Tag Archives: nutrition

JERF, CRAP and Clean Eating!

I had a request from one of my email subscribers to write about clean eating. Now those of you who know me will know that I’m not averse to eating cake or having a drink. To my mind, it’s just food – there is no point in labelling things good or bad.

 

But I do try to eat as healthily as possible – following the JERF principle of Just Eat Real Food.  I cook from scratch every day and avoid ready-meals – anything with a huge ingredient list is out!  I also try to avoid artificial sugars and manufactured sugars such as high fructose corn syrup. This often means that my best choice if I want something sweet is to make it myself!

The balance of food is worth looking at too – breakfast traditionally is very sugar and refined carbohydrate heavy. I never liked cereal but did love toast. Now I have egg most days and never get hungry mid-morning.
My evening meal also has a different balance – probably half the plate is vegetables and the rest is protein. It may not be necessary  to cut out carbohydrates but the portion size is important and also not relying on refined carbs such as pasta and white rice.
The other key element is drinking plenty of water – I have water on the go throughout the day and will get through a litre when I’m exercising.  When you think you want food it’s worth having a drink first as you may just be thirsty. And keeping a water diary can help if you’re not sure how much water you have – the advice is 6-8 glasses a day, just over a litre. Bear in mind if you’re breastfeeding or exercising you will need more.
If you want to go further with clean eating though an easy way to remember it is to cut the CRAP

  • Caffeine
  • Refined sugar
  • Alcohol
  • Processed food

The other things to bear in mind when it comes to health and fat loss though are all the non-food things that also have an affect. So instead of just focusing on food also bear in mind your stress levels and your sleep patterns.  I think if changing your food habits too much stresses you out not only will it be unsustainable but it may make you feel worse. Be kind to yourselves.

 

Further reading

Heal your diastasis with food!

Nutrition for the postnatal period

Nutrition for the postnatal period

When it comes to optimal nutrition for the postnatal period, there is more to consider than just regular healthy eating advice.  For sure cutting out processed foods, refined carbs and sugar and limiting the intake of alcohol and caffeine is good advice for us all.  But there are also a few other factors to consider postnatally – the body has to gone through trauma, whatever the birth experience, and the postnatal body needs to heal and be renourished.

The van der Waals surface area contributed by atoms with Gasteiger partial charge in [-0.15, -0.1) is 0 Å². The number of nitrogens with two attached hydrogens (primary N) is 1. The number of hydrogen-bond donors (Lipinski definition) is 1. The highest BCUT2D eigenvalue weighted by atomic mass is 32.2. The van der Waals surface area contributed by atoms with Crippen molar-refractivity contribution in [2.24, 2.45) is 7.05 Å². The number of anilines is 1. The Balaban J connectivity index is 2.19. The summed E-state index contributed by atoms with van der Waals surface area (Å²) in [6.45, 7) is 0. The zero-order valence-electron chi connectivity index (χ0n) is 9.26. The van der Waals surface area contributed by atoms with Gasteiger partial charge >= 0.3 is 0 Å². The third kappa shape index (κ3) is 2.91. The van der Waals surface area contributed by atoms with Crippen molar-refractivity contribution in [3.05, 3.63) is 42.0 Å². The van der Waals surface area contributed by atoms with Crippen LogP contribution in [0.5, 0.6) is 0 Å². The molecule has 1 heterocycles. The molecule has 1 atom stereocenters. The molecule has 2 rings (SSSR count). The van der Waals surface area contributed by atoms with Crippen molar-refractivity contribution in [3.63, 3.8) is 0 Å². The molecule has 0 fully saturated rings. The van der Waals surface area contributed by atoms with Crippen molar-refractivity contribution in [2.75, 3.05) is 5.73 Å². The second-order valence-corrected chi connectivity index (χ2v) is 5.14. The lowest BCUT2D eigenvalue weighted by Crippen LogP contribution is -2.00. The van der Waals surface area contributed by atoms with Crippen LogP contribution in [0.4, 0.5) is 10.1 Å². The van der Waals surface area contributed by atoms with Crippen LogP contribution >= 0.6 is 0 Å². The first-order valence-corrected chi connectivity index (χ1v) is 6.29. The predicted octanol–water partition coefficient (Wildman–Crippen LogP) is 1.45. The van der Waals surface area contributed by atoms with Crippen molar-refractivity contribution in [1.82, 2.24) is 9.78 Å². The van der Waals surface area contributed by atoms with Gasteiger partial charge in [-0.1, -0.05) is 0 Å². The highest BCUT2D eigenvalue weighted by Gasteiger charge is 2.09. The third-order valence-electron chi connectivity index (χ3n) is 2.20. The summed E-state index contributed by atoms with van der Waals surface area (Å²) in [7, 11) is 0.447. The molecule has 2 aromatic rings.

Nutrients to include in your healthy eating plan:

Vitamin A – low levels of this can delay healing of wounds and can leave you open to infection.  Having avoided classic foods rich in vitamin A throughout pregnancy, the postnatal body may already have low stores.  Found in cheese, eggs and yoghurt and in very high amounts in liver and pate (NHS advice is to only eat one portion a week), it is also converted from yellow and orange vegetables – sweet potato, carrots, peppers, green leafy vegetables and yellow fruit – mango, apricots, melon.

Iron – again, low levels can delay healing.  Blood loss during the birth may leave the postnatal body deficient.  Found in liver, meat, nuts, wholegrains, spinach and eggs.

Glutamine – intake of this amino acid is essential when a body is severely wounded, for example after a caesarean section.  Good sources of glutamine are eggs, pork and chicken, yoghurt and milk, ricotta and cottage cheese, spinach and cabbage

Water – dehydration can reduce the efficiency of blood circulation, meaning impaired supply of oxygen and nutrients to the wound site

Vitamin C – helps wound healing, maintains healthy connective tissue and helps to prevent infection. Found in a wide variety of fruit and veg.

Protein – essential for healing, helps in repairing tissue

Part of the healing process involves inflammation around the wound site.  In order to help the body to continue to heal we need to be eating anti-inflammatory foods – good fats , whole fruit, berries and veg, most  fish and seafood, nuts, ginger, garlic and turmeric

It’s very difficult to think about healthy eating in the early postnatal period – sometimes getting any food into you is a bonus! And later on our focus can sometimes be more towards losing the baby weight.  But instead, try to see your food intake as a way to nourish yourself and heal from the inside.